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Installing Java Using apt on Ubuntu

Installing Java Using apt on Ubuntu
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Hostman Team
Technical writer

Java and the JVM (Java Virtual Machine) are often used in various applications. Therefore, it's important to know how to install free packages and alternative releases from Oracle, including JRE (Java Runtime Environment) and JDK (Java Development Kit). 

This tutorial will guide you through installing Java on Ubuntu using apt and selecting the preferred version.


You will need a system (your local machine or a cloud server) with Ubuntu 20.04 pre-installed, with root and sudo accounts, and a configured firewall.

Installing JRE/JDK

The simplest way to get started is to use the release included in the standard Ubuntu package. Ubuntu 22.04 comes with OpenJDK 11, which includes open-source JRE and JDK packages.

First, download updates to the package index:

sudo apt update

Before installing Java on Ubuntu, check if it has already been installed:

java -version

If Java is not installed, you will see:

Command 'java' not found, but can be installed with:
apt install openjdk-11-jre-headless  # version, or
apt install default-jre              # version 2:1.11-72build2
apt install openjdk-17-jre-headless  # version
apt install openjdk-18-jre-headless  # version 18.0.2+9-2~22.04
apt install openjdk-19-jre-headless  # version 19.0.2+7-0ubuntu3~22.04
apt install openjdk-8-jre-headless   # version 8u382-ga-1~22.04.1

Now, install the OpenJDK package:

sudo apt install default-jre

After installation, verify the JRE presence:

java -version

You should see:

openjdk version "11.0.23" 2024-04-16
OpenJDK Runtime Environment (build 11.0.23+9-post-Ubuntu-1ubuntu122.04.1)
OpenJDK 64-Bit Server VM (build 11.0.23+9-post-Ubuntu-1ubuntu122.04.1, mixed mode, sharing)

To compile and run even specific applications, you will also need the JDK package:

sudo apt install default-jdk

Verify the compiler version:

javac -version

You should see:

javac 11.0.23

Installing Oracle JDK

In some cases, you may need the Oracle JDK package. This installation of Java on Ubuntu will differ from the methods described above, as it requires manual installation. You cannot install it from Ubuntu repositories using apt-get install, but the process is still relatively easy.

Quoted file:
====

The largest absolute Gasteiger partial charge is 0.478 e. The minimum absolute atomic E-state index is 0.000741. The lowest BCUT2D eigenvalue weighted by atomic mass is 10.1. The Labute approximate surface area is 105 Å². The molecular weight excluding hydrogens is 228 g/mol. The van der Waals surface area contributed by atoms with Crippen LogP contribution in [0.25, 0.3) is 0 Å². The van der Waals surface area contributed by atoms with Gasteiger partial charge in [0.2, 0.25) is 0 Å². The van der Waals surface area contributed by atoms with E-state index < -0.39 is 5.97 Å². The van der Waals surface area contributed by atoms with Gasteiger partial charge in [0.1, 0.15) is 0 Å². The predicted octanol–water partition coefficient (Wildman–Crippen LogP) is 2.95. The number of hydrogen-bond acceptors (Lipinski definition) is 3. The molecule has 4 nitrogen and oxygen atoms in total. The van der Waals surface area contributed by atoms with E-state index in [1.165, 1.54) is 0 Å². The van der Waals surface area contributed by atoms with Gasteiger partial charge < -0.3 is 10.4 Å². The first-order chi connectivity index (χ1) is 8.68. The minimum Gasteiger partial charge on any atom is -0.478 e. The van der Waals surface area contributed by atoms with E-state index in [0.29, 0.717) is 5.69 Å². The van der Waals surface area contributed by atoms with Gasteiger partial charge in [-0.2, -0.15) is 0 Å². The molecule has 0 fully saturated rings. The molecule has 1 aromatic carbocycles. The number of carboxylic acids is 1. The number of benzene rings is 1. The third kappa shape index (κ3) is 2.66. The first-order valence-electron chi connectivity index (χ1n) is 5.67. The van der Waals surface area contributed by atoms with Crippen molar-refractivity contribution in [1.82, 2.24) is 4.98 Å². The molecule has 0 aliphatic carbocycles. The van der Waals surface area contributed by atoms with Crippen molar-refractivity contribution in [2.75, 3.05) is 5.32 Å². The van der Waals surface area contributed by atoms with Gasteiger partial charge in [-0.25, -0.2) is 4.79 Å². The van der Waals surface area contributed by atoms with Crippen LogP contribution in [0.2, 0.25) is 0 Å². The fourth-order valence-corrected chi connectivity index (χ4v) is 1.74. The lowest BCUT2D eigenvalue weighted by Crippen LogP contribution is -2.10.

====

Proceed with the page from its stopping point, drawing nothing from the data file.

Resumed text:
The latest version is Java 22. However, Java 21 has the longest support. We will install Java 21 in Ubuntu using wget and a download link copied from the Downloads section on the Oracle website.


wget https://download.oracle.com/java/21/latest/jdk-21_linux-x64_bin.deb

Now install:

sudo apt install ./jdk-21_linux-x64_bin.deb

Check the Java version:

java -version

You should see:

java version "21.0.3" 2024-04-16 LTS
Java(TM) SE Runtime Environment (build 21.0.3+7-LTS-152)
Java HotSpot(TM) 64-Bit Server VM (build 21.0.3+7-LTS-152, mixed mode, sharing)

Managing Java Versions

You can install multiple versions of Java on a single machine. To see the default version, use:

sudo update-alternatives --config java

If you've installed the previously mentioned versions, you will see:


Enter the desired version number or press Enter to keep the current settings (indicated by an asterisk). This also applies to other modules like the compiler javac, keytool, javadoc, jarsigner, etc.:

sudo update-alternatives --config javac

Setting the JAVA_HOME Variable

Most Java applications use the JAVA_HOME environment variable to determine the installation directory. 

In the previous chapter, we run this command:

sudo update-alternatives --config java

Check the paths in its output.

In our case, the directories are:

  • OpenJDK 11: /usr/lib/jvm/java-11-openjdk-amd64/bin/java

  • OpenJDK 8: /usr/lib/jvm/java-8-openjdk-amd64/jre/bin/java

  • Oracle Java 21: /usr/lib/jvm/java-8-oracle/jre/bin/java

Copy the desired path and edit the /etc/environment file with nano:

sudo nano /etc/environment

Add a new line with the copied path:


This sets the JAVA_HOME variable for all user accounts. Save and exit the file, then reload the environment variables:

source /etc/environment

Check if the changes were applied:


You should see:


This change applies to the current user, while others need to restart the system.


We have covered the installation of Java in Ubuntu, including standard JRE/JDK versions and official Oracle releases. After installing the platform, you can use Java applications and dependencies without restrictions.